Access to justice in environmental matters


Saturu nodrošina

There are no rules in relation to what is termed “administrative passivity”. There is no mechanism by which the Courts (or any other administrative body) can of their own motion impose penalties on State parties that frustrate access to justice or fail to take the necessary steps to facilitate access to justice. The only way for that to occur is for individual litigants to bring an action that alleges a failure to vindicate access to justice rights. These types of action are relatively commonplace – i.e. that notice of a potential development was not provided or that submissions were not considered as part of litigation impugning the validity of a grant of a licence or development consent.

However, this type of litigation tends to focus on the failure to provide access to justice in particular instances or as regards particular cases and not in relation to systemic failures to vindicate access to justice requests. That means that access to justice points are used tactically by litigants seeking to quash the development consent or licence, but without any mechanism to guard against administrative passivity on a national or macro scale. There is no other State watchdog or body with a remit to ensure that access to justice measures are enacted and applied.

While there are no specific rules or penalties which the Courts can impose for breaches of the principle of access to justice, the High Court can, in an action for judicial review, grant damages in addition to, or in lieu of, certiorari or prohibition, or a declaration or an injunction (Order 84 r.24, Rules of the Superior Courts). The courts also have coercive powers to attach and commit for breaches of court orders.

Non-compliance with a court judgment amounts to civil contempt of court. This can result in the party in default being open to punitive sanctions for being in contempt. The court can commit the party to prison for an indefinite, as opposed to a definite (as occurs in criminal contempt of court), period, which will end when the person agrees to comply with the court order/judgment. It is worth noting that public bodies are subject to liability for civil wrong in the same way as private companies and individuals and are also responsible for the acts and omissions of their employees and agents under principles of vicarious liability. To the extent that a public body deliberately breached a court judgment, it is possible that persons such as its CEOs, directors, board members (depending on how that particular body is constituted), could be held liable for contempt of court. Where a public body is a company, the procedure in s.53 of the Companies Act 2014 could potentially be used to enforce a judgment against the company and its officers – remedies include sequestration and attachment (i.e. bringing the directors/officers before the High Court to answer their contempt).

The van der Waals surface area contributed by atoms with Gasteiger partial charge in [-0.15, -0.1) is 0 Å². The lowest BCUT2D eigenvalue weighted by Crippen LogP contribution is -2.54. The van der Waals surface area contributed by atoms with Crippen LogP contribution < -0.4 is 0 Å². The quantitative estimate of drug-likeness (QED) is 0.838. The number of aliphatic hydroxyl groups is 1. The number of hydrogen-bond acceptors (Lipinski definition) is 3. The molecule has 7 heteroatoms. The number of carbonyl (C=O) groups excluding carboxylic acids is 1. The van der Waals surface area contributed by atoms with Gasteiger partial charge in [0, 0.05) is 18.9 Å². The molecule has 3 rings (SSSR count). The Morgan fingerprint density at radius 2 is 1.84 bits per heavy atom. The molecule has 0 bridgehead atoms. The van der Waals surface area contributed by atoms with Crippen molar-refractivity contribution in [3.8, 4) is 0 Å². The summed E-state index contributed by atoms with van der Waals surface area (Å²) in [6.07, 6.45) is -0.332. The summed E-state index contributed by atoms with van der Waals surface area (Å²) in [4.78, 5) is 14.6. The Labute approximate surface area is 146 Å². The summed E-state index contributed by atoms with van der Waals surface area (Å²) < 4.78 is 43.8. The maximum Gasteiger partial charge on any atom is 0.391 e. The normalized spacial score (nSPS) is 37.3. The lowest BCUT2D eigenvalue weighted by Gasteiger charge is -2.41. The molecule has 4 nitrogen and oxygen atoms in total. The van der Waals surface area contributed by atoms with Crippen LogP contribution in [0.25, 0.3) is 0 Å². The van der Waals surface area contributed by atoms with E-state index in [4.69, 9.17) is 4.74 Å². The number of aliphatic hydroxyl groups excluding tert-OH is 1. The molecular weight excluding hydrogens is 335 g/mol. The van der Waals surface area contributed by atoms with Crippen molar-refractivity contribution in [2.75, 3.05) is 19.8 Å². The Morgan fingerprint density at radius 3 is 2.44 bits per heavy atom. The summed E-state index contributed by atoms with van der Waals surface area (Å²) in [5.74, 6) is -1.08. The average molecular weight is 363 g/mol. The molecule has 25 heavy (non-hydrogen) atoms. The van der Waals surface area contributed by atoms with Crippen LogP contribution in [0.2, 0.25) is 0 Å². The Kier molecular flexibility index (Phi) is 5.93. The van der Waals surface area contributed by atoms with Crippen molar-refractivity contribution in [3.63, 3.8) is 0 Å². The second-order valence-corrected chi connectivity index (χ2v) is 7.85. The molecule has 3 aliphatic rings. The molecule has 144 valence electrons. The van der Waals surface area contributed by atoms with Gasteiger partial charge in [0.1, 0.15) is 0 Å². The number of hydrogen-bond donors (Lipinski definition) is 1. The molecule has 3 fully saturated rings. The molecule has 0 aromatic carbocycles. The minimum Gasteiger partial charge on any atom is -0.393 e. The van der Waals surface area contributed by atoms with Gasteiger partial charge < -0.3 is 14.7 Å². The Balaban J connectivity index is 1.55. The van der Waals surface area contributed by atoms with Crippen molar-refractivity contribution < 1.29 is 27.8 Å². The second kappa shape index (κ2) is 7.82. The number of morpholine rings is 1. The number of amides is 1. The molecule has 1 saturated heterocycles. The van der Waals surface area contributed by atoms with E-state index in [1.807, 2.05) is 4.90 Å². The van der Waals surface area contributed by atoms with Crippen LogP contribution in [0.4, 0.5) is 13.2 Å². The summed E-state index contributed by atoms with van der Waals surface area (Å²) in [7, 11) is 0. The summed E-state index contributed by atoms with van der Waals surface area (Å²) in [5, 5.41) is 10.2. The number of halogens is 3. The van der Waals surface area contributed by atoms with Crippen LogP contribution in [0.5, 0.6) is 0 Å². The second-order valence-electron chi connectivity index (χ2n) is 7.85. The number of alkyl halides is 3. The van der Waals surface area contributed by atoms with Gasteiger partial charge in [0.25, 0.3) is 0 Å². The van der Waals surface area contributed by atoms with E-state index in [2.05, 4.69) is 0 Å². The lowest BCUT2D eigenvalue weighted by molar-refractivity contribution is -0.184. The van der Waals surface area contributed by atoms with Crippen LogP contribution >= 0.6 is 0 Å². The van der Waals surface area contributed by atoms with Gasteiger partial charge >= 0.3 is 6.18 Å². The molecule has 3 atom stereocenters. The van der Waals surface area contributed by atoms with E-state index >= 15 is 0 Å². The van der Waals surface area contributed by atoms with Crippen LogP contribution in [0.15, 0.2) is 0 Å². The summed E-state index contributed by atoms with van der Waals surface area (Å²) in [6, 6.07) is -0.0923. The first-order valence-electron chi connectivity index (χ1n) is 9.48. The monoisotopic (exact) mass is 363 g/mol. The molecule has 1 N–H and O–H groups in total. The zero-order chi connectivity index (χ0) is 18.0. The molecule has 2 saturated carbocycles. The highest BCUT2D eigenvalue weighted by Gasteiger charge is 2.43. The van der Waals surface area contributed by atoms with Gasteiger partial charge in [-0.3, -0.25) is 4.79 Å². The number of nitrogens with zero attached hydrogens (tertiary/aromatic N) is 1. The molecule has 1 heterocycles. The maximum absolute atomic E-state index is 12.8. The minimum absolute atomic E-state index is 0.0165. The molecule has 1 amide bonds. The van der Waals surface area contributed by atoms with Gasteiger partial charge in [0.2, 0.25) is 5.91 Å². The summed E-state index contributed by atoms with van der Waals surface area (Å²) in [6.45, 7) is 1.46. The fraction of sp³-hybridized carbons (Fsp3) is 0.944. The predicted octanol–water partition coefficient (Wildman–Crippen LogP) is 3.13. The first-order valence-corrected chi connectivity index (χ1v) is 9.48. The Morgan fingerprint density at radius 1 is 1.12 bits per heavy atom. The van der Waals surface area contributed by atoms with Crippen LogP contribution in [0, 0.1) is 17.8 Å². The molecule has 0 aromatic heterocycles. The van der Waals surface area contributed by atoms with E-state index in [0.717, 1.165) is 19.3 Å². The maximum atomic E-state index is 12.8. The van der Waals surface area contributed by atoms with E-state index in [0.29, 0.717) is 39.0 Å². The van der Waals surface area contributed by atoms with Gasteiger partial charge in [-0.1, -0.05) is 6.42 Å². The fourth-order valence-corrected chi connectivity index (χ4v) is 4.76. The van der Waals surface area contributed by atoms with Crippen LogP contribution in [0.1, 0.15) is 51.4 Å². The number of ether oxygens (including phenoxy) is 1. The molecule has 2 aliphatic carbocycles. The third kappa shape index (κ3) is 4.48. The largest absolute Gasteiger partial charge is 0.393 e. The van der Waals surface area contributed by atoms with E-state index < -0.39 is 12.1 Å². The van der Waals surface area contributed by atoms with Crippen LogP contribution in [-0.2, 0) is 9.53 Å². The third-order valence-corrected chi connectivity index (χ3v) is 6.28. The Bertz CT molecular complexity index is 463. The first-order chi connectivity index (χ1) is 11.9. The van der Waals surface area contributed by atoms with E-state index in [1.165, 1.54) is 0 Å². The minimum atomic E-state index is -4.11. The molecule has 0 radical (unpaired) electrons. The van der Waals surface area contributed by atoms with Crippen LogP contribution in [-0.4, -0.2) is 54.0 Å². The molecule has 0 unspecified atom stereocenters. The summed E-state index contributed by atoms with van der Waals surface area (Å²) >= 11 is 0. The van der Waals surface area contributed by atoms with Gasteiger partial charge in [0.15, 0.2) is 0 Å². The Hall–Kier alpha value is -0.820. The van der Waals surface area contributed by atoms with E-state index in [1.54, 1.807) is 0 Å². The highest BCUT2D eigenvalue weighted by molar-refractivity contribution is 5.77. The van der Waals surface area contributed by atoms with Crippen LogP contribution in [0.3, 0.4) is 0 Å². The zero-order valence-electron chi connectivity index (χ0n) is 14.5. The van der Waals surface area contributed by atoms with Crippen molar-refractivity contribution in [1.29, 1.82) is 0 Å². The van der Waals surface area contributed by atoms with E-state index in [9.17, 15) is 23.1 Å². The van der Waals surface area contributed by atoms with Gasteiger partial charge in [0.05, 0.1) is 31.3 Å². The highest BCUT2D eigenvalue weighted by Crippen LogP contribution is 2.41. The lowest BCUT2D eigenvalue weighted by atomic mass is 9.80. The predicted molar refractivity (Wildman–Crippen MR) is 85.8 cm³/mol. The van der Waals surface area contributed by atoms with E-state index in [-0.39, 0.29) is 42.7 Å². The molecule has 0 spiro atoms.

The purpose of imprisonment in civil contempt is not punitive but rather coercive. However, in practice the boundary between civil and criminal contempt has become blurred in the Irish courts. Currently, the law appears to provide the broadest possible range of sanctions for civil contempt. These stretch from punitive sanctions imposed on the basis of the public interest (as set out in Laois County Council v. Hanrahan, SC No. 411 of 2013) to unlimited powers of coercive imprisonment.

Hogan, Morgan and Daly comment in Administrative Law (5th Ed., 2019) that “in principle, a Minister can be found guilty of contempt of court, although there is (to our knowledge) no recorded instance of this having occurred.”

Last update: 09/08/2022

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